An empty port and unbuilt Bridge


DfTOver the last few days news has emerged regarding two very different Government sponsored projects which were each high profile, albeit for different reasons and which have now been curtailed, also for different reasons. Both led to the potential for large sums of public money to be spent, one of which we have been told will now cost us nothing, although it is very early on in the termination cycle to be certain of this and the other of which has cost us a huge amount that has been spent in a very unclear and unaccountable manner. So the two projects demand more public explanation than currently exists. In one sense neither has any direct bearing on the residents of Sussex or our Sussex politicians, but in another as taxpayers and as people who are concerned about how the Government and its officials operate we have every reason to be better informed.

The most recent of the two cases is the Seaborne Freight contract which had reportedly cost nothing but was due to cost around £14m a year had it taken place and the first was the Garden Bridge Trust which was cancelled some time ago but is now being disclosed as having cost us £43m according to a recent report. This sum was partly matched by £10.5m which came from a range of private sources. Both of these schemes involved the same Government Department, the Department for Transport that awarded Seaborne Freight a contract to reopen a roll on roll off ferry service between Ramsgate and Ostend and paid £19m to the Garden Bridge Trust to create a new bridge across the River Thames! Had the ferries been launched the Seaborne contract was said to be worth £13.8m but because it was cancelled over the last few days, the claim is that the DfT has paid nothing out and will not need to do so. The balance of public funds supplied to the Garden Bridge Trust have come from Transport For London that paid £24m and they have claimed that the sums paid out were lower than they had anticipated! There are similarities between the two projects as in both cases, although some planning has taken place, there is little indication of any work having taken place.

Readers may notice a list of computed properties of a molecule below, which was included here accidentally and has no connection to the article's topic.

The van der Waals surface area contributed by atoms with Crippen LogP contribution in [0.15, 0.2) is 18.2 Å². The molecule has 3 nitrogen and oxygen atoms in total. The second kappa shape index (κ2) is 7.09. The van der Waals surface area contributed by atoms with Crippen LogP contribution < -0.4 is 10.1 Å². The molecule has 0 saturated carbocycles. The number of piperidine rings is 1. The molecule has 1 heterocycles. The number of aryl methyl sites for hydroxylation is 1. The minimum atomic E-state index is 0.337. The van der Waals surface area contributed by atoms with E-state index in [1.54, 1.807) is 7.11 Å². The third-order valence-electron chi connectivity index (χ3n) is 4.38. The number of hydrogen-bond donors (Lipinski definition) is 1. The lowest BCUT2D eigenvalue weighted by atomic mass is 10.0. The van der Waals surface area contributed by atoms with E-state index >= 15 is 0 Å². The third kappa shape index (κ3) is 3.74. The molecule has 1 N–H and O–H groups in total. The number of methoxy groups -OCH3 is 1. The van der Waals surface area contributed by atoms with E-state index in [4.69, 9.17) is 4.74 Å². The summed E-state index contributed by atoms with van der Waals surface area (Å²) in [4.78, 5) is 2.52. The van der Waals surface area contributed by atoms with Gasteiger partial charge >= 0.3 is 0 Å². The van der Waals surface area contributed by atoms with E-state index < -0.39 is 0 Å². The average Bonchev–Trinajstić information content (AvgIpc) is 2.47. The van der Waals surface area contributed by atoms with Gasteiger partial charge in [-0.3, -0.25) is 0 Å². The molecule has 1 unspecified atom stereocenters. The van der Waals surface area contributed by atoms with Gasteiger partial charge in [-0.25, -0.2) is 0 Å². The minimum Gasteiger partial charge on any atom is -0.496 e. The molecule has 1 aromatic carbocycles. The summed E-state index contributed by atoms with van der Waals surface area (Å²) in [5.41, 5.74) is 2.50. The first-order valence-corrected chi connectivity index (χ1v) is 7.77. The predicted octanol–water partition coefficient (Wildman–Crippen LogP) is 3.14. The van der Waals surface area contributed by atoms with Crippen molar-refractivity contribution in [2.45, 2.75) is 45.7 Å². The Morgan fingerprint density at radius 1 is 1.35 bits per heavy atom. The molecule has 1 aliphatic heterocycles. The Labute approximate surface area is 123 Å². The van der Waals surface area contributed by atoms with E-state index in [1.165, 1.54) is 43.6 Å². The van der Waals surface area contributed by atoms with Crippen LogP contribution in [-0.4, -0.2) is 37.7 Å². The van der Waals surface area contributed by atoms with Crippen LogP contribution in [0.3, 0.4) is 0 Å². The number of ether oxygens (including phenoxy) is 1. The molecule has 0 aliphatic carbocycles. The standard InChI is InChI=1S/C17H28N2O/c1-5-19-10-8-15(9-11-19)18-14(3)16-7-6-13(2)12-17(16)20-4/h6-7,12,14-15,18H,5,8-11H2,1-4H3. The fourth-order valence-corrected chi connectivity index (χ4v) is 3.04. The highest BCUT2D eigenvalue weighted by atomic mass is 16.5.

In the case of the Garden Trust we have now been told that a sum of £21.4m was paid to a French based construction company which has a British subsidiary called Bouygues UK that is described on its website as “one of the country’s leading construction companies. The company focuses on sectors where it is particularly well positioned to add value through its technical expertise, skills and experience, drawing on the talents of the wider global Bouygues Group where relevant. Through its construction teams and its development business .. is behind some of the UK’s most significant projects”. The company over the last three years had an average turnover of £500m and a loss of £30m so presumably our money has helped to reduce its debts. What is not clear is where the rest of the £32m has gone and given that 80% of the money is public money, it seems worthwhile finding this out. It also seems strange that such a large sum was released to the Trust without some meaningful safeguards, however the reason admitted by Boris Johnson is that he signed a directive in early 2016 to reduce the checks and balances. The directive was signed at the same time as he was deciding which side of the referendum he was supporting. According to his responses he cannot recall why he signed the directive so perhaps recalling back that far is a challenge for someone as busy as Boris. One wonders if that would act as a reasonable argument for asking the rest of society to recall why we voted as we did and perhaps asking us to reconfirm our views!

In the case of the Seaborne Freight contract, although the Government claimed it would only pay for the work if the ferries arrived and departed on a regular basis, one of the elements of the scheme was to dredge Ramsgate harbour and it was widely reported that this would take 12-16 weeks, so given that the contract was cancelled a week ago and that Brexit is due in 6 weeks, this would suggest that 5-7 weeks dredging has taken place. It seems concerning that a building company that has built no bridge has received £21m while a dredging company that has dredged half of a harbour has not been paid a meaningful sum!

 PS – following on from the writing of this article for the Argus it was then disclosed here that our Government has spent £800,000 of public money (some 6% of the proposed Seaborne contract) on the due diligence checks, which is amazing considering that nothing that the checks revealed had anything to do with the contract being cancelled!

 

About ianchisnall

I am passionate about the need for public policies to be made accessible to everyone, especially those who want to improve the wellbeing of their communities. I am particularly interested in issues related to crime and policing as well as health services and strategic planning.
This entry was posted in EU Referendum, Parliament and Democracy, Planning Rules and tagged , , , , . Bookmark the permalink.

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